potato jackets

stuffed before and after

twice baked potatoes

Slow Cooker Twice Baked Potatoes
Yield: 10-12 stuffed potato halves (we each ate two)

6 small or medium baking potatoes, scrubbed, rinsed, but not dried (about 2 lbs)*
3 tablespoons butter, softened
3/4 cup sour cream
About 1/4 cup milk or cream
1/2 teaspoon salt
1/2 teaspoon freshly ground pepper
1 cup shredded cheese (I used 3/4 cup colby (melty) + 1/4 cup parmesan (salty))
1/4 cup minced red onion

Place each still-wet potato into the slow cooker. Cover and cook on HIGH for 3 to 5 hours, or LOW for 6 to 8 hours. To test for doneness, stick a knife in the end and make sure it gives a little and there's no crunch left.

Remove the potatoes from the slow cooker and cut each potato in half, lengthwise. Allow them to cool for a few minutes (this will make them less malleable and more handleable) before using a spoon to scoop out as much flesh from each potato half as you can without having the potato fall apart. (I had two casualties, and I just tore the skins off and dumped the flesh into the mixing bowl.) Put the flesh into a large mixing bowl and add the butter, sour cream, milk or cream, salt and pepper. Stir until the mixture reaches your preferred consistency, using either a fork, electric mixer, or potato masher (I used the latter). Add the cheese and minced red onion and stir until combined. Gently spoon the filling back into the shells (they will be v. overstuffed and fabulous). Return the potatoes to the slow cooker, arranging them in a single layer so that they are touching each other. Cover and cook on high for 60 minutes.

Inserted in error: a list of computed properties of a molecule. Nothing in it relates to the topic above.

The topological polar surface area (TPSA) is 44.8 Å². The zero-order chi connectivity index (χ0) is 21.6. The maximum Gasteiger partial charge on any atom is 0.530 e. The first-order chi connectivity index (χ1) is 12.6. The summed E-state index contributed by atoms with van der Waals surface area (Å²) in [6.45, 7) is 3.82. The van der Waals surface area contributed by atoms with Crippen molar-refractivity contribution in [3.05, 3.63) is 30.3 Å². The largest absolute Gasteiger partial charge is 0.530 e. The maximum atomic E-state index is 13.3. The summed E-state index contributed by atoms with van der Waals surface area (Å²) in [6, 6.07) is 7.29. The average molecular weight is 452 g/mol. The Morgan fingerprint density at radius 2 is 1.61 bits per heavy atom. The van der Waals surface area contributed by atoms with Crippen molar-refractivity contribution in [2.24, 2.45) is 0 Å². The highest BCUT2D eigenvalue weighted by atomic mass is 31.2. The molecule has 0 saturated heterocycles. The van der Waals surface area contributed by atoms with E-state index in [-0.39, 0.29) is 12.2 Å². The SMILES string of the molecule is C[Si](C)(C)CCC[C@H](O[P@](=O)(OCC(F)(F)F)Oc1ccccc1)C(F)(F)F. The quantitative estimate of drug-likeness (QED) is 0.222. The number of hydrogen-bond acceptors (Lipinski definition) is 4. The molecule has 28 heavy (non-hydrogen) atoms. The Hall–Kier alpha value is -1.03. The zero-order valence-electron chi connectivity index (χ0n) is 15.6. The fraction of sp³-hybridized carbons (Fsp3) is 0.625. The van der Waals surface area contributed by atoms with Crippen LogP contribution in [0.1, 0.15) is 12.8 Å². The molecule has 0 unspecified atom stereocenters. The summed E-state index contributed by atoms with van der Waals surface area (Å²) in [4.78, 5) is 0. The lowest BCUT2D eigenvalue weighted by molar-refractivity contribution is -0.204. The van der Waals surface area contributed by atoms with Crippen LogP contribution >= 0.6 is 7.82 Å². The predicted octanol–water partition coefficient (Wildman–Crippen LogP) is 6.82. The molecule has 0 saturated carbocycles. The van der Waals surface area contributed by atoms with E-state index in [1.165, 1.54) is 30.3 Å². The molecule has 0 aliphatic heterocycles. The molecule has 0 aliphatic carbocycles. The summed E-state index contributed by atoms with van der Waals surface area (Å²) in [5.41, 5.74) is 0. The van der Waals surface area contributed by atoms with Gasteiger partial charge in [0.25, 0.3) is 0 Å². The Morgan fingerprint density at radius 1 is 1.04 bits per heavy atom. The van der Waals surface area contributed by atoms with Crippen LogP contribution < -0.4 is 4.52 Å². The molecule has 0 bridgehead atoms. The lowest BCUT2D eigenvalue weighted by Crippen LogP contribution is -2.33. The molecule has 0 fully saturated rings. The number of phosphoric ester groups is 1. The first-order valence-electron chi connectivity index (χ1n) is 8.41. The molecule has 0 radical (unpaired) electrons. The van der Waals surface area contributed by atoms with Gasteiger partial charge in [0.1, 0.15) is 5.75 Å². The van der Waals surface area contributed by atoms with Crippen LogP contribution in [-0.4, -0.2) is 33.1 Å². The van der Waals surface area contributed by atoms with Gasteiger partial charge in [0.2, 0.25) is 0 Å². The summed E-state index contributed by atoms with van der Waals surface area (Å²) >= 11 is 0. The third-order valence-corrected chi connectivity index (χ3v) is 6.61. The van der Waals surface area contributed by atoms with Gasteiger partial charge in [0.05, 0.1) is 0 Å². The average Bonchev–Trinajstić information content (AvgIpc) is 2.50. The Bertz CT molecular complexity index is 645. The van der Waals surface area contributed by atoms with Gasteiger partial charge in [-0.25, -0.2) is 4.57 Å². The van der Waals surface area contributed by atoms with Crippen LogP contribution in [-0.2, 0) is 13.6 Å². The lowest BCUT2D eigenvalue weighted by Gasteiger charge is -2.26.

Remove from the cooker and either (a) eat immediately, sprinkled with snipped chives and crumbled, crispy bacon, if desired, or (b) place them in the oven and broil them for 5 minutes, until the tops get brown and crispy, and then sprinkle them with snipped chives and crumbled, crispy bacon, if desired.

* If you are buying potatoes from a store, they will probably be bigger than ours were. If your potatoes weigh more than 2 lbs., just add more sour cream, milk and butter proportionately.
Post-recipe notes:

1. If you want to make these in the oven instead of a slow cooker, there are good instructions for that at Simply Recipes.

2. If you want to freeze some or all of these, do so after you stuff the potatoes but before you put them back in the slow cooker. Wrap them individually, tightly in aluminum foil. Place them in a freezer bag and keep them for 1-3 months in the freezer. To cook them in the slow cooker, allow them to thaw overnight in the refrigerator and then remove the foil and follow final slow cooker step an hour before you want to eat. To cook them in the oven, don't remove the foil and don't thaw them. Preheat oven to 350. Bake 60-75 minutes.


  1. I love this! I would never have thought to make potatoes in the slow cooker.

    I think I might have to pick up your slow cooker cookbook; I'm sometimes at a loss for recipes. I just know that Michael Moore likes shredded meats.

  2. you can get sand at the hardware store, like a bucket-full, although it comes in a bag.